## Serving PHP from a web server

### Use PHP-FPM.

There are several ways of configuring a web server to serve PHP. The traditional (and terrible) way is to use Apache’s mod_php. Mod_php attaches PHP to Apache itself, but Apache does a very bad job of managing it. You’ll suffer from severe memory problems as soon as you get any kind of real traffic.

Two new options soon became popular: mod_fastcgi and mod_fcgid. Both of these keep a limited number of PHP processes running, and Apache sends requests to these interfaces to handle PHP execution on its behalf. Because these libraries limit how many PHP processes are alive, memory usage is greatly reduced without affecting performance.

Some smart people created an implementation of fastcgi that was specially designed to work really well with PHP, and they called it PHP-FPM. Prior to PHP 5.3.3 you had to jump through a lot of hoops to install it, but luckily for us, PHP-FPM is included in the PHP core as of PHP 5.3.3, so installing it in Ubuntu 12.04 is really easy.

The following example is for Apache 2.2.22, but PHP-FPM also works for other web servers like Nginx.

#### Installing PHP-FPM and Apache

You can install PHP-FPM and Apache on Ubuntu 12.04 by running these command in your terminal:

sudo apt-get install apache2-mpm-worker libapache2-mod-fastcgi php5-fpmsudo a2enmod actions alias fastcgiNote that we must use apache2-mpm-worker, not apache2-mpm-prefork or apache2-mpm-threaded.

Next, we’ll configure our Apache virtualhost to route PHP requests to the PHP-FPM process. Place the following in your Apache configuration file (in Ubuntu 12.04 the default one is /etc/apache2/sites-available/default).

 1 2 3 4 5 6      AddHandler php5-fcgi .php     Action php5-fcgi /php5-fcgi     Alias /php5-fcgi /usr/lib/cgi-bin/php5-fcgi     FastCgiExternalServer /usr/lib/cgi-bin/php5-fcgi -host 127.0.0.1:9000 -idle-timeout 120 -pass-header Authorization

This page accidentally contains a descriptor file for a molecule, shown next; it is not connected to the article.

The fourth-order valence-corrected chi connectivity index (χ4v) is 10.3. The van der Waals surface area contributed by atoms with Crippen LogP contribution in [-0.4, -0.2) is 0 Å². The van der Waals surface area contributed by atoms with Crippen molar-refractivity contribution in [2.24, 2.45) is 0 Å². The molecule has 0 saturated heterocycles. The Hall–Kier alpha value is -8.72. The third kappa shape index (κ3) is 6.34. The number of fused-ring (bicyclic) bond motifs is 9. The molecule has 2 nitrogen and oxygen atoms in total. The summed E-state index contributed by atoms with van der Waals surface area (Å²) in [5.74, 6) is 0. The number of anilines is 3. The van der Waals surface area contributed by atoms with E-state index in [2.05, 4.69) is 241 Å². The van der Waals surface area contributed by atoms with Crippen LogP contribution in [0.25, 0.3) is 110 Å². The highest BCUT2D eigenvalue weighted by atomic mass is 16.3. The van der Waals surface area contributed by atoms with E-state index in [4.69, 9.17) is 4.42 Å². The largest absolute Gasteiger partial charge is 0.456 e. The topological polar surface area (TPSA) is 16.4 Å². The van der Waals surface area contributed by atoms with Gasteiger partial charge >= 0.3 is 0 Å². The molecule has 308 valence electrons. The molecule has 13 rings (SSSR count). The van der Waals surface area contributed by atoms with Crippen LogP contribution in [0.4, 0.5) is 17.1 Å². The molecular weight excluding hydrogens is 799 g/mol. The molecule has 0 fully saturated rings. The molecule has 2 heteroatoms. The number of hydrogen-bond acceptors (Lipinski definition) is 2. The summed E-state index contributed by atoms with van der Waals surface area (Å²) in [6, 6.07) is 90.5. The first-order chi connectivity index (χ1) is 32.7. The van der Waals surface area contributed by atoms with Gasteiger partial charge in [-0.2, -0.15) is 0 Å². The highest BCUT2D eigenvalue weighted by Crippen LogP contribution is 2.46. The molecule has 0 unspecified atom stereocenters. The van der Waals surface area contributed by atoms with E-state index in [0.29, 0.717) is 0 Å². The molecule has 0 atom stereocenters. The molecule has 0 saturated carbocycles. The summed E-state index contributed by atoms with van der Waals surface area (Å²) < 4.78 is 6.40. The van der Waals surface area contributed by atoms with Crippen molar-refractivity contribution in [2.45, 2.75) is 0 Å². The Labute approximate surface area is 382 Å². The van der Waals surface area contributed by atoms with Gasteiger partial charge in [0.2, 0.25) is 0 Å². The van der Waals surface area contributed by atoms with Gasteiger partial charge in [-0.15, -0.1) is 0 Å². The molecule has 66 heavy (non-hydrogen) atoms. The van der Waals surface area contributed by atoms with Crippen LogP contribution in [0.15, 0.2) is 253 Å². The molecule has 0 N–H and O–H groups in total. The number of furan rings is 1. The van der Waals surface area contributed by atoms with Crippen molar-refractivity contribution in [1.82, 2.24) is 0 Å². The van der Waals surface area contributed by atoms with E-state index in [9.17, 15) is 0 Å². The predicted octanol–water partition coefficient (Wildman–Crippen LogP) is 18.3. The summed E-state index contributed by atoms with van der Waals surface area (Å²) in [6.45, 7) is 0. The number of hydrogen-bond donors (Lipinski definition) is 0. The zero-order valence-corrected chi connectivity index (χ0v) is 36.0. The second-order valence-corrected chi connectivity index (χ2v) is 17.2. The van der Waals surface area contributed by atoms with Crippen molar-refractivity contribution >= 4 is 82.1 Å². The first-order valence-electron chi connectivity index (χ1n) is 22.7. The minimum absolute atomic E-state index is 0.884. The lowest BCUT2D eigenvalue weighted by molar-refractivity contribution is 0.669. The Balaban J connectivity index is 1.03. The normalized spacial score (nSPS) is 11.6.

Finally, restart Apache and the FPM process:

sudo service apache2 restart && sudo service php5-fpm restart

## Sending email

### Use PHPMailer.

Tested with PHPMailer 5.1.

PHP provides a mail() function that looks enticingly simple and easy. Unfortunately, like a lot of things in PHP, its simplicity is deceptive and using it at face value can lead to serious security problems.

Email is a set of protocols with an even more tortured history than PHP. Suffice it to say that there are so many gotchas in sending email that just being in the same room as PHP’s mail() function should give you the shivers.

PHPMailer is a popular and well-aged open-source library that provides an easy interface for sending mail securely. It takes care of the gotchas for you so you can concentrate on more important things.

#### Gotchas

• If you don’t specify a time zone, DateTime::__construct() will set the resulting date’s time zone to the time zone of the computer you’re running on. This can lead to spectacular headaches later on. Always specify the UTC time zone when creating new dates unless you really know what you’re doing.
• If you use a Unix timestamp in DateTime::__construct(), the time zone will always be set to UTC regardless of what you specify in the second argument.
• Passing zeroed dates (e.g. “0000-00-00″, a value commonly produced by MySQL as the default value in a DateTime column) to DateTime::__construct() will result in a nonsensical date, not “0000-00-00″.
• Using DateTime::getTimestamp() on 32-bit systems will not represent dates past 2038. 64-bit systems are OK.

## Checking if a value is null or false

### Use the === operator to check for null and boolean false values.

PHP’s loose typing system offers many different ways of checking a variable’s value. However it also presents a lot of problems. Using == to check if a value is null or false can return false positives if the value is actually an empty string or 0. isset() checks whether a variable has a value, not whether that value is null or false, so it’s not appropriate to use here.

The is_null() function accurately checks if a value is null, and the is_bool() function checks if it’s a boolean value (like false), but there’s an even better option: the === operator. === checks if the values are identical, which is not the same as equivalent in PHP’s loosely-typed world. It’s also slightly faster than is_null() and is_bool(), and can be considered by some to be cleaner than using a function for comparison.

#### Example

 1 2 3 4 5 6 7 8 9 10 11 12 13 14 15 16 17 18 19 20 21 22 23 24 25 

#### Gotchas

• When testing the return value of a function that can return either 0 or boolean false, like strpos(), always use === and !==, or you’ll run in to problems.